In contrast, when people’ s motivation or assessment skills are low, learning and attitude change tend to occur via the peripheral route without the consumer focusing on information relevant to the attitude object itself. (Schiffman et al, 2008) Maslow’s Hierarchy of Needs According to Hassan (2005), Maslow’s hierarchy of needs includes physiological needs, safety and security needs, social needs, ego needs and self-actualization which can help us to understand human behavior and have a right point to motivate customers power purchasing, especially for what Cadbury has been applied for their segmentation strategies and positioning strategies.
First of all, as we know that chocolate is belonged physiological needs which means this kind of product is low price and more competitive so that there need have a successful key to become the second largest confectionary market after Marks-Wrigley (Conor Carroll 2009). This is the brand of itself because when customers try whatever product they always concerned about the brand name which not only help the customers identify their needs and satisfy product but also help the marketers to become different from their competitors.
For this company which already have a strong brand and strong history from 1824 (Conor Carroll 2009) which is more powerful to get customers trust and remained loyal customers as well. For example, when a person go to the super market and he wants to buy a soft drink immediately he will think about Coke or Pepsi, as like as in this case when he go to the supermarket and he wants to buy a bar chocolate he may think about Cadbury although the price may higher than others brands but because of the high reputation and quality brand so that consumers will pay a higher price for branded product which they believe it provides a higher value.
Secondly, although Cadbury is a second largest confectionery company it still made a mistake when they did not concerned a lot about safety and security needs of consumers in 2006. According to Conor Carroll (2009), Cadbury be in scandal of salmonella scare in 2006 and Easter chocolate products scandal in 2007. Because of it, Cadbury reputation and benefits at this time was dropped significantly. However, they had fined by the Food Safety Authorities and need to recall the entire products problem.
As a result, Cadbury get over the big two trouble and got it meaning lessons for safety and security products. However, it not only stops by there, they already have an action to get back their reputation from consumers by support more laboratory facilities and scientists to test the product quality and more involve in the social responsibilities. (http://www. cadbury. com/ourresponsibilities/Pages/ourresponsibilities. aspx) Thirdly, for social needs which are more concerned about the environment and social responsibilities than the quality of this product.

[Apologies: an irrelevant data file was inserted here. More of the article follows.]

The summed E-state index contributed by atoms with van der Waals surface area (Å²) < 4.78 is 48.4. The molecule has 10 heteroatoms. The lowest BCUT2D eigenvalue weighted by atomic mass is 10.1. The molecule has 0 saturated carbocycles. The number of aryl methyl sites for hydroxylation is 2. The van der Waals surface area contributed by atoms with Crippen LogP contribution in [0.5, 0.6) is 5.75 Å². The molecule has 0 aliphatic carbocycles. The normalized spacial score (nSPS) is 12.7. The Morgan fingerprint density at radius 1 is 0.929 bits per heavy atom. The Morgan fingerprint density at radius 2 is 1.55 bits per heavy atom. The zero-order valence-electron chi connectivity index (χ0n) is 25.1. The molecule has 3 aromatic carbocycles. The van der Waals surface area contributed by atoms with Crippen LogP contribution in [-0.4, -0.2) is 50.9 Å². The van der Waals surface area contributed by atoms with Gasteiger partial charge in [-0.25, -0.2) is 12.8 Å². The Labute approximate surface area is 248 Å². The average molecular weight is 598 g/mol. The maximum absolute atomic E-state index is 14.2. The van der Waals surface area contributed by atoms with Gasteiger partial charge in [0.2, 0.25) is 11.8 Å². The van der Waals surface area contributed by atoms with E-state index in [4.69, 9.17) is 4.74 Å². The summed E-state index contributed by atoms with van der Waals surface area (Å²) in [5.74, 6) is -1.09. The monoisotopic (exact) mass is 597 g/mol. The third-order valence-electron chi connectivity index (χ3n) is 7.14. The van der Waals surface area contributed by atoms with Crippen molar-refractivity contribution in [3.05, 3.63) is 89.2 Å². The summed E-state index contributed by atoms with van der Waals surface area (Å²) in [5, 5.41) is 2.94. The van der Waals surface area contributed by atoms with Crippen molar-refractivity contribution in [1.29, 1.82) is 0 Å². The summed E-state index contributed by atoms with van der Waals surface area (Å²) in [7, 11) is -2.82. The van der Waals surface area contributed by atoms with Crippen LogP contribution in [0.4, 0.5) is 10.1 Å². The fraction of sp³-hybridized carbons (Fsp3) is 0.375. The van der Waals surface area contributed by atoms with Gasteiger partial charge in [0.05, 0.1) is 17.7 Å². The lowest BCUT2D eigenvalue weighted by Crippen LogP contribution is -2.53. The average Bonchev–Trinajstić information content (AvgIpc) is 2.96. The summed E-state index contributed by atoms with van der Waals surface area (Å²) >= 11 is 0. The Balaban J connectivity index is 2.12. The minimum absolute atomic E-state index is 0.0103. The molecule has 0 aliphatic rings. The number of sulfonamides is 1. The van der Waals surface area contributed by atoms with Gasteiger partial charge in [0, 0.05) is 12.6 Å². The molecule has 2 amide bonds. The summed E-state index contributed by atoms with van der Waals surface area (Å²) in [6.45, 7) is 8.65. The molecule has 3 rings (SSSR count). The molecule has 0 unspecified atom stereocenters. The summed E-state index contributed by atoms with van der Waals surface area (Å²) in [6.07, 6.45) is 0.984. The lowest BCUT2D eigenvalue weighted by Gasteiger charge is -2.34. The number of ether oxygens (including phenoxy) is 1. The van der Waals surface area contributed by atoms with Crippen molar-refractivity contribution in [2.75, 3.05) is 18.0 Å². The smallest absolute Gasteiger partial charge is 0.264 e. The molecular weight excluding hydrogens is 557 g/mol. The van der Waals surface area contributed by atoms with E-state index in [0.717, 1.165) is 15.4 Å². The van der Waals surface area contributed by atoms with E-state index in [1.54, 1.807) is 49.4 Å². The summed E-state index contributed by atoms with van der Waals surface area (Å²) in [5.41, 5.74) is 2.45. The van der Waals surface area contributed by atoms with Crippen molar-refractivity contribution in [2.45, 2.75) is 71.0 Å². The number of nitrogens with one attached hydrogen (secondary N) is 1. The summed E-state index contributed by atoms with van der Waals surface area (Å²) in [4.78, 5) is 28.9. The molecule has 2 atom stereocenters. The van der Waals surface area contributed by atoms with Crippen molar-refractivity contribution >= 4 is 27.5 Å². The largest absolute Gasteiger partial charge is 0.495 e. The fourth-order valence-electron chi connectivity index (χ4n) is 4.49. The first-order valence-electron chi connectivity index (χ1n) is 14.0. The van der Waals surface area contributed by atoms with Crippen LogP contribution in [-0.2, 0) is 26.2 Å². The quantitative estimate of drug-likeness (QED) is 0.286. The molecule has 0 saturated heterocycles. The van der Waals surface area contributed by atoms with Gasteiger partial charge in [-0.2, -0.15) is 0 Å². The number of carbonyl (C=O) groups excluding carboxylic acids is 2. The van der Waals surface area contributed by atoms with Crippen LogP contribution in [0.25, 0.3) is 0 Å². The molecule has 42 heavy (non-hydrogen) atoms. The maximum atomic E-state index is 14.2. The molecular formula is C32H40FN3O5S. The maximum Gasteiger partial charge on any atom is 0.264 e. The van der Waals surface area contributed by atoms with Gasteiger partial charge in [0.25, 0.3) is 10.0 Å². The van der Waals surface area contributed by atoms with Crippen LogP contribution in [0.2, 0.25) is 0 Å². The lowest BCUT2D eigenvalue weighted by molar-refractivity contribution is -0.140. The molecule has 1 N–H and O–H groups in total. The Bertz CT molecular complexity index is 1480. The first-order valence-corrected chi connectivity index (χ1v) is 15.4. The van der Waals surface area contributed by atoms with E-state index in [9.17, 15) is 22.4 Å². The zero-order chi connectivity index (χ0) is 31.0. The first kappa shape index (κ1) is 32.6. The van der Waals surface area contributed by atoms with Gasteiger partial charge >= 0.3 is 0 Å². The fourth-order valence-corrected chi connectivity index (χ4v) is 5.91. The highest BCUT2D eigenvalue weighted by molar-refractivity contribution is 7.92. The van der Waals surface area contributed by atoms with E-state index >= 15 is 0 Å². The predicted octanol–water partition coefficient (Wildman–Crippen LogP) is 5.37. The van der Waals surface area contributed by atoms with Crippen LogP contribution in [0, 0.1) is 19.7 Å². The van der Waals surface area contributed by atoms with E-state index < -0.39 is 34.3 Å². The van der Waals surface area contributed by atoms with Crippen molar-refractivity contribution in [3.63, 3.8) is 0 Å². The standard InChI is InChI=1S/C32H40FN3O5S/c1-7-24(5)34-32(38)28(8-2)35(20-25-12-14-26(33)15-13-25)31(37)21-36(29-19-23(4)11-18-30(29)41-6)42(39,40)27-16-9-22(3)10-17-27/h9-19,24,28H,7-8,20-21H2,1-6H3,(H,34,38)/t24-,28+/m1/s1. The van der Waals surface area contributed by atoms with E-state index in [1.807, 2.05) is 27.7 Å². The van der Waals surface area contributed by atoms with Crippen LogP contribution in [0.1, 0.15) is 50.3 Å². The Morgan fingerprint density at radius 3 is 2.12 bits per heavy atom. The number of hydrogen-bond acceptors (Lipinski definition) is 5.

Cadbury is not only use the campaigns to encourage their customer’s social consideration but also has a special strategy to stimuli their farmers and workers such as give more bonus and benefits to the workers in Ghana and support the people living around. This is meaningful that when consumer try Cadbury chocolate they may think that they already pay a right price which bring the benefits to the workers and also contribute a small part to support the society.
As a result, this is the best idea for the marketers because when you want to have a strong brand name inside consumers mind you need to concerned more about the social and environment which are the strong strategy to maintain the product brand name and Cadbury did it. Next, some of the Cadbury products and advertisements emphasis the ego needs which is more specific on self-acceptance and self-esteem such as Cadbury already have targeted this concept to teenagers like Cadbury Perk. For this strategy, Cadbury Perk was targeted to the casual snacking which includes chips and wafers.
Moreover, Cadbury Perk contains a message that whenever and wherever teenagers need it always available for their convenient it becomes a new mini snack in this market. Furthermore, for the confectionery market teenagers and children are the majority consumption and the most important of segmenting and positioning. When the teenagers try Cadbury Perk they may feel like this product was born for them and stands for them like young, active and creative life. (Cadbury PLC 2010) Lastly, there is need for self-actualization which is concentrated more on inner thinking such as psychological integration or demand higher level of personal potential.